It seems reasonable to jump on a 21st century transit link like Canada Line and expect that there will be some sort of free internet available for you as part of TransLink’s customer service. Last year I wrote about TransLink announcing that free access to internet service was coming, and would be offered on SkyTrain, the SeaBus and on transit. Even better, “the TransLink Board approved the development of a strategy to provide washrooms on the system “over the longer term”.
Of course there’s a bit of “cut and paste” internet service at the SeaBus terminal and on the SeaBus itself, and sadly TransLink says it will take six years for complete transit network coverage courtesy of their partnership with Shaw cable.
But across the Pond in Britain, Transport for London is way ahead of TransLink in their announcement of 4G mobile phone technology going live on the Jubilee line’s tunnels early in 2020, with a full rollout in the next few years.Currently London’s tube stations have cell phone and internet reception which is non-existent in the train tunnels. That will require 1,240 miles of cables being installed in the tunnels which is close to 2,000 kilometers of wire.
London’s underground transit tunnels are “one of the last major public places in Britain without phone reception.“I find it fascinating that Transport for London is providing the underground communications service as a public space amenity. But also being British, the Guardian ruefully observes that such cellular network availability creates “new challenges to commuter etiquette.”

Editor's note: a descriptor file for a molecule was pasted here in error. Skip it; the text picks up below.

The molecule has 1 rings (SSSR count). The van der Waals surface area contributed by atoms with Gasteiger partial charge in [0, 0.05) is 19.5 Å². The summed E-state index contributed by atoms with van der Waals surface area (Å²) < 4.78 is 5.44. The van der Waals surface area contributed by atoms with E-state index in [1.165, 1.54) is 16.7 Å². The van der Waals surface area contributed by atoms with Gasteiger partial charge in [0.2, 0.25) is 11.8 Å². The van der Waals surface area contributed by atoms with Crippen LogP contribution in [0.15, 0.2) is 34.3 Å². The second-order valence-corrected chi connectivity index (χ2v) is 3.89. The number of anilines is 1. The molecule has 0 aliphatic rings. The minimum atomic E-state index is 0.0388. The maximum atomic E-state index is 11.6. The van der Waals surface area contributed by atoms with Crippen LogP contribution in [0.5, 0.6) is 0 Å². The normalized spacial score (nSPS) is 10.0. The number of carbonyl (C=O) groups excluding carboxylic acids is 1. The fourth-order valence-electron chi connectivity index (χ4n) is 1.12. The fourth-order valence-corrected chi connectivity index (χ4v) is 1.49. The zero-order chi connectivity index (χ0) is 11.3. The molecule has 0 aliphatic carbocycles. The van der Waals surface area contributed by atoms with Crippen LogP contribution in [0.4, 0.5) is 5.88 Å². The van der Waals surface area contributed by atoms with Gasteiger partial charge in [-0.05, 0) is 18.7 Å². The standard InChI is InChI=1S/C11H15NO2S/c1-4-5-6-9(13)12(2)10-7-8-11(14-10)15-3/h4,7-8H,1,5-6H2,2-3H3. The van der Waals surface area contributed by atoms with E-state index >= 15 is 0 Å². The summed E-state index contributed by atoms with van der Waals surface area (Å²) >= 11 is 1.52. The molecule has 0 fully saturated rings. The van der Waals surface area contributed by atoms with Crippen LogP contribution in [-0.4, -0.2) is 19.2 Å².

“NOOOOOOO! It’s my favourite time on the tube, when we hit a tunnel and people are quiet! Don’t spoil it! There are so few places left that you can just be left alone in peace!”Another added: “Noooooooooo. More obnoxious passengers shouting into their phones about whether they want nuggets or kiev for dinner.”
The Moscow subway system and even the tunnel crossing the English Channel has some form of cellular service, but British deportment chatting on cellphones in full “carriages” is a cultural concern. It was Mark Bulle who is Transport for London’s head of “infrastructure transformation” that reminded everyone that it was data services that would probably be the hot ticket, with fast enough internet to watch video streams. The new service would likely not have a whole lot of people on cell phones candidly discussing what they are going to eat for dinner.
Here’s a brief YouTube video on the 4G network trials that were undertaken by Transport for London.